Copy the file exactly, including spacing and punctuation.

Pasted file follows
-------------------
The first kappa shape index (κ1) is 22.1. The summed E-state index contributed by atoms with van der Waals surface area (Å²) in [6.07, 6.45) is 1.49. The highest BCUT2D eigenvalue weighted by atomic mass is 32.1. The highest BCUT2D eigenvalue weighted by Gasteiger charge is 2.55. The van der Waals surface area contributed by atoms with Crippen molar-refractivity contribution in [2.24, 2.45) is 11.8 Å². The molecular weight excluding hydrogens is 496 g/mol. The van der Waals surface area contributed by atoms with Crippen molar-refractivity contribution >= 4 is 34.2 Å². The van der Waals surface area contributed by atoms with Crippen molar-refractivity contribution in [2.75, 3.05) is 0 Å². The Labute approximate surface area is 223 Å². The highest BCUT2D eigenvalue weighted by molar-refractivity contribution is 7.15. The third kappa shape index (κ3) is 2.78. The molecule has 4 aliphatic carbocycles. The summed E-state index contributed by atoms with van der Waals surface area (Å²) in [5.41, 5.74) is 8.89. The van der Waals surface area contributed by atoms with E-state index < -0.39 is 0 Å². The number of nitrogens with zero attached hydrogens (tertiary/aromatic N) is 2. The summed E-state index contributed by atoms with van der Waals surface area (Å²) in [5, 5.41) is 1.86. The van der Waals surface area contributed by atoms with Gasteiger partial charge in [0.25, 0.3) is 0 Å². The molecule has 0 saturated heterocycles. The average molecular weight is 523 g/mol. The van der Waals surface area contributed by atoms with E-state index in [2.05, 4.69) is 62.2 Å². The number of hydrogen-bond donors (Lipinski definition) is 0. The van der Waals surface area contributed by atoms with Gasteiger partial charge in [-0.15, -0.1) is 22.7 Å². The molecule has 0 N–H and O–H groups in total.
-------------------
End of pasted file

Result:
The first kappa shape index (κ1) is 22.1. The summed E-state index contributed by atoms with van der Waals surface area (Å²) in [6.07, 6.45) is 1.49. The highest BCUT2D eigenvalue weighted by atomic mass is 32.1. The highest BCUT2D eigenvalue weighted by Gasteiger charge is 2.55. The van der Waals surface area contributed by atoms with Crippen molar-refractivity contribution in [2.24, 2.45) is 11.8 Å². The molecular weight excluding hydrogens is 496 g/mol. The van der Waals surface area contributed by atoms with Crippen molar-refractivity contribution >= 4 is 34.2 Å². The van der Waals surface area contributed by atoms with Crippen molar-refractivity contribution in [2.75, 3.05) is 0 Å². The Labute approximate surface area is 223 Å². The highest BCUT2D eigenvalue weighted by molar-refractivity contribution is 7.15. The third kappa shape index (κ3) is 2.78. The molecule has 4 aliphatic carbocycles. The summed E-state index contributed by atoms with van der Waals surface area (Å²) in [5.41, 5.74) is 8.89. The van der Waals surface area contributed by atoms with E-state index < -0.39 is 0 Å². The number of nitrogens with zero attached hydrogens (tertiary/aromatic N) is 2. The summed E-state index contributed by atoms with van der Waals surface area (Å²) in [5, 5.41) is 1.86. The van der Waals surface area contributed by atoms with Gasteiger partial charge in [0.25, 0.3) is 0 Å². The molecule has 0 saturated heterocycles. The average molecular weight is 523 g/mol. The van der Waals surface area contributed by atoms with E-state index in [2.05, 4.69) is 62.2 Å². The number of hydrogen-bond donors (Lipinski definition) is 0. The van der Waals surface area contributed by atoms with Gasteiger partial charge in [-0.15, -0.1) is 22.7 Å². The molecule has 0 N–H and O–H groups in total.